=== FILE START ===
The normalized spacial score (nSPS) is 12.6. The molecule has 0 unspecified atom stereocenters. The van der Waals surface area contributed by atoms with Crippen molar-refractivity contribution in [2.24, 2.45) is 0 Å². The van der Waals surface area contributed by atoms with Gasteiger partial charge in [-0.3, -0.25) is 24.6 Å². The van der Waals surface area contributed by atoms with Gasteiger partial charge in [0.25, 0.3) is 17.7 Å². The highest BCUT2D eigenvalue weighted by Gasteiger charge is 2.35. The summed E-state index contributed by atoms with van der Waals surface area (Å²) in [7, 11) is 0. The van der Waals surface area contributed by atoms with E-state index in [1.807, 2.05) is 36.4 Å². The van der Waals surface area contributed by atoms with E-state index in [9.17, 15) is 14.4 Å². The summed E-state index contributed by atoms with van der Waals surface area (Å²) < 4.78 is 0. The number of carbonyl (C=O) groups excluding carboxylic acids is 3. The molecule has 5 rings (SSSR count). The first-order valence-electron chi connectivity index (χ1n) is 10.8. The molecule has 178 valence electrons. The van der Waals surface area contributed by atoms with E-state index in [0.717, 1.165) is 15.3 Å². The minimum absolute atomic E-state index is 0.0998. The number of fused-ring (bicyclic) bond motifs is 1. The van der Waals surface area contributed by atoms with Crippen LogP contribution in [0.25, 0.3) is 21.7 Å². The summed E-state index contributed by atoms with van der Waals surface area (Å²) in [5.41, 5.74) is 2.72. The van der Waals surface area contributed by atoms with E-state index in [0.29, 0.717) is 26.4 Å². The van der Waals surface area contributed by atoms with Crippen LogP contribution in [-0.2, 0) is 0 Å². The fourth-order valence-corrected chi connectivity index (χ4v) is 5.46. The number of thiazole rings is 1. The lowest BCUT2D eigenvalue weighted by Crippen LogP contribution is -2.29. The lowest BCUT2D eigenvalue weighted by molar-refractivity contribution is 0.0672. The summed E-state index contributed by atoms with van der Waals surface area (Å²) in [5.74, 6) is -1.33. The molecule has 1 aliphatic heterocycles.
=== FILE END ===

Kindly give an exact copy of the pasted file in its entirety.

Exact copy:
The normalized spacial score (nSPS) is 12.6. The molecule has 0 unspecified atom stereocenters. The van der Waals surface area contributed by atoms with Crippen molar-refractivity contribution in [2.24, 2.45) is 0 Å². The van der Waals surface area contributed by atoms with Gasteiger partial charge in [-0.3, -0.25) is 24.6 Å². The van der Waals surface area contributed by atoms with Gasteiger partial charge in [0.25, 0.3) is 17.7 Å². The highest BCUT2D eigenvalue weighted by Gasteiger charge is 2.35. The summed E-state index contributed by atoms with van der Waals surface area (Å²) in [7, 11) is 0. The van der Waals surface area contributed by atoms with E-state index in [1.807, 2.05) is 36.4 Å². The van der Waals surface area contributed by atoms with E-state index in [9.17, 15) is 14.4 Å². The summed E-state index contributed by atoms with van der Waals surface area (Å²) < 4.78 is 0. The number of carbonyl (C=O) groups excluding carboxylic acids is 3. The molecule has 5 rings (SSSR count). The first-order valence-electron chi connectivity index (χ1n) is 10.8. The molecule has 178 valence electrons. The van der Waals surface area contributed by atoms with E-state index in [0.717, 1.165) is 15.3 Å². The minimum absolute atomic E-state index is 0.0998. The number of fused-ring (bicyclic) bond motifs is 1. The van der Waals surface area contributed by atoms with Crippen LogP contribution in [0.25, 0.3) is 21.7 Å². The summed E-state index contributed by atoms with van der Waals surface area (Å²) in [5.41, 5.74) is 2.72. The van der Waals surface area contributed by atoms with E-state index in [0.29, 0.717) is 26.4 Å². The van der Waals surface area contributed by atoms with Crippen LogP contribution in [-0.2, 0) is 0 Å². The fourth-order valence-corrected chi connectivity index (χ4v) is 5.46. The number of thiazole rings is 1. The lowest BCUT2D eigenvalue weighted by Crippen LogP contribution is -2.29. The lowest BCUT2D eigenvalue weighted by molar-refractivity contribution is 0.0672. The summed E-state index contributed by atoms with van der Waals surface area (Å²) in [5.74, 6) is -1.33. The molecule has 1 aliphatic heterocycles.